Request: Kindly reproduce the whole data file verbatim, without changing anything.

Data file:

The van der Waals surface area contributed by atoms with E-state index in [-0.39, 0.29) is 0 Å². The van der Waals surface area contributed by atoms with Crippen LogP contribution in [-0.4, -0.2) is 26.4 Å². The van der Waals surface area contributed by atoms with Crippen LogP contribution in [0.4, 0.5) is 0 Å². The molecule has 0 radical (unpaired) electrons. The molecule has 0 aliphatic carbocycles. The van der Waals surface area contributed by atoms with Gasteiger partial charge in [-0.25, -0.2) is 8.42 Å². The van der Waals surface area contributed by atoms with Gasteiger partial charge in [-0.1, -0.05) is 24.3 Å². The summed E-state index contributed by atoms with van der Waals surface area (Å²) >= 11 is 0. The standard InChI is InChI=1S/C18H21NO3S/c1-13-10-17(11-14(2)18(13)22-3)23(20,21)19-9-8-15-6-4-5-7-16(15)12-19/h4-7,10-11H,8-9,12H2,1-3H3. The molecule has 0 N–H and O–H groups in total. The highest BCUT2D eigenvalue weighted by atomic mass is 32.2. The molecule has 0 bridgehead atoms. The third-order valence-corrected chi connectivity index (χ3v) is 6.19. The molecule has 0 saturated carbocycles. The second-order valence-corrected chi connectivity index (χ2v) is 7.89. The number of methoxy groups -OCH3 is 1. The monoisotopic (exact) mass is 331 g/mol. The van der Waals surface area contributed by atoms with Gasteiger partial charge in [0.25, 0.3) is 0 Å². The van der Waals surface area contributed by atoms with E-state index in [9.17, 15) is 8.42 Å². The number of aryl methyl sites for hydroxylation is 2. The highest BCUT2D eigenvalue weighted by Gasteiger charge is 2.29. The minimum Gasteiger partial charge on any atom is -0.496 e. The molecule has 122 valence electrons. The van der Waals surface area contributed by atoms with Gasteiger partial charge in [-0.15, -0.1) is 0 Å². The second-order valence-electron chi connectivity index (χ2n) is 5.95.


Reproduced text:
The van der Waals surface area contributed by atoms with E-state index in [-0.39, 0.29) is 0 Å². The van der Waals surface area contributed by atoms with Crippen LogP contribution in [-0.4, -0.2) is 26.4 Å². The van der Waals surface area contributed by atoms with Crippen LogP contribution in [0.4, 0.5) is 0 Å². The molecule has 0 radical (unpaired) electrons. The molecule has 0 aliphatic carbocycles. The van der Waals surface area contributed by atoms with Gasteiger partial charge in [-0.25, -0.2) is 8.42 Å². The van der Waals surface area contributed by atoms with Gasteiger partial charge in [-0.1, -0.05) is 24.3 Å². The summed E-state index contributed by atoms with van der Waals surface area (Å²) >= 11 is 0. The standard InChI is InChI=1S/C18H21NO3S/c1-13-10-17(11-14(2)18(13)22-3)23(20,21)19-9-8-15-6-4-5-7-16(15)12-19/h4-7,10-11H,8-9,12H2,1-3H3. The molecule has 0 N–H and O–H groups in total. The highest BCUT2D eigenvalue weighted by atomic mass is 32.2. The molecule has 0 bridgehead atoms. The third-order valence-corrected chi connectivity index (χ3v) is 6.19. The molecule has 0 saturated carbocycles. The second-order valence-corrected chi connectivity index (χ2v) is 7.89. The number of methoxy groups -OCH3 is 1. The monoisotopic (exact) mass is 331 g/mol. The van der Waals surface area contributed by atoms with Gasteiger partial charge in [0.25, 0.3) is 0 Å². The van der Waals surface area contributed by atoms with E-state index in [9.17, 15) is 8.42 Å². The number of aryl methyl sites for hydroxylation is 2. The highest BCUT2D eigenvalue weighted by Gasteiger charge is 2.29. The minimum Gasteiger partial charge on any atom is -0.496 e. The molecule has 122 valence electrons. The van der Waals surface area contributed by atoms with Gasteiger partial charge in [-0.15, -0.1) is 0 Å². The second-order valence-electron chi connectivity index (χ2n) is 5.95.